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cooking in bulk

post #1 of 5
Thread Starter 
I was wondering if anyone can give me any tips on "how to" cook in BULK!!! I am startting a new job where I have to do this and I am not sure it is as easy as I thought! I am use to cooking for 6 and I can do cocktail parties for up to 50! HELP ME!!!
post #2 of 5
the trick is to turn the pans and boilers off early and let things cook in there own heat or add things like pasta directly to the sauce once you have turned the heat off.
post #3 of 5
If it's for a buffet, make the sauces thinner and add extra sauce to starches. +1 on letting things carryover in the pan. Mark/sear meats ahead of time. Getting everything done early that you can that won't degrade in quality. Blanch whatever you can to finish in the oven to save time when you're firing. When making sauces, IE a cream sauce, make a large bechamel batch, then separate it to your different smaller flavored cream sauces.
post #4 of 5
There is a big difference between cooking for six and cooking for more than 100. But you can do it! If you've done cocktail parties for 50, then you know about getting everything ready beforehand.

That is key, in my book. Prep, prep, prep. Minimize what you must do at the last minute. Organize too---make lists. Label stuff with the date it was made. I find masking tape and a Sharpie is good.

It's tricky to get used to the huge quantities and large scale of the equipment. You'll have to adapt; it's one thing to whip up a batch of a cup of bleu cheese dressing in a bowl, and another to make a gallon. That involves the big honking KitchenAid mixer.

Hotel pans and the rolling racks to hold them are a great invention for bulk cooking. Make use of them!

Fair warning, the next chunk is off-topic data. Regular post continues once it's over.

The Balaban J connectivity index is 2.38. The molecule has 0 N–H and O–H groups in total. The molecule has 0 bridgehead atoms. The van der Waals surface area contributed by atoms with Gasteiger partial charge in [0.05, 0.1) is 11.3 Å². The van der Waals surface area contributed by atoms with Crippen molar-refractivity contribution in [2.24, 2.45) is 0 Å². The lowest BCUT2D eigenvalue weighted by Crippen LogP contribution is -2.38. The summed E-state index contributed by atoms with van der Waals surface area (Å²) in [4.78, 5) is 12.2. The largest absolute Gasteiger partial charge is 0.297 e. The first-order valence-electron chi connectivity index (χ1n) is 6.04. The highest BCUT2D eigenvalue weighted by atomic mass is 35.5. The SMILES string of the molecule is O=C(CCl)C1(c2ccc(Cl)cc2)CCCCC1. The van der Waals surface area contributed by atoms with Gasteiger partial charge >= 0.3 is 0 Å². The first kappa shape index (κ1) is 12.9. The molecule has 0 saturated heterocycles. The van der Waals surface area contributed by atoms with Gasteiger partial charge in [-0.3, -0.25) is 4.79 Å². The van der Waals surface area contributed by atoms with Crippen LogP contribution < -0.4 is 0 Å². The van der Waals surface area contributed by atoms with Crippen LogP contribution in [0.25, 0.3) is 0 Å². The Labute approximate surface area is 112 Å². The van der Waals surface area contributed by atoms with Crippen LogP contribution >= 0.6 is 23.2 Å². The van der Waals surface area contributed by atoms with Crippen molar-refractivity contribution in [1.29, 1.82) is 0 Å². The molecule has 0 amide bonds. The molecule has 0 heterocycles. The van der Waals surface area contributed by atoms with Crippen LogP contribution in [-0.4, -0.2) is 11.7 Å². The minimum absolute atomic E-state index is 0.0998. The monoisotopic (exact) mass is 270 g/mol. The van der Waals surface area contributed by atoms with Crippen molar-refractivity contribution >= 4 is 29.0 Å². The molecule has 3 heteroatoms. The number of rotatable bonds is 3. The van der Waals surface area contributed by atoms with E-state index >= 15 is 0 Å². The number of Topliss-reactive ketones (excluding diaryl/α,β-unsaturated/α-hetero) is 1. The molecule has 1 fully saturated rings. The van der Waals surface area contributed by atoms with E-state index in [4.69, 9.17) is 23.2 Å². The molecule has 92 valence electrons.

One of the hardest things for me personally to cope with when I am thrust into a big foodmaking situation is being able to recognize the ingredients when I need to find them. How was I supposed to know that the flour is in that aluminum garbage can? I'm used to seeing it in 5 lb bags in my right hand kitchen cabinet!

If you lend more info, I can give you more tips. Are you the only cook, or is it a whole staffed kitchen? Restaurant or more institutional? (Nursing home, school) Breakfast, lunch or dinner?
post #5 of 5
Things take longer in bulk.

Even with professional power stoves, you have to account for a much longer time for a giant pot of water to come to a boil than your home one.

Also, with proportionally less surface area, it will take longer for sauces to reduce, especially if you doing something like glazing carrots.

I agree, most wholeheartedly, with the advise about lists. Be fanatical! Write out your recipes, especially the ones you know by heart. Have them all ready. From them, make your list of ingredients. Double check which ones you have in stock and which ones you need to buy. Analyze your recipes for each and every step that you can do ahead of time. I like to make an Excel spreadsheet showing what I (& my staff - if any) will be doing hour by hour (or in smaller increments) up to service time for each course. Having your recipes in hand is critical for this step.

During cooking, make fanatical use of your Excel prep spreadsheet, marking off each task. As the pressure of production rises, it's not at all uncommon for entire dishes to be "forgotten." Take deep breaths and go by the list!
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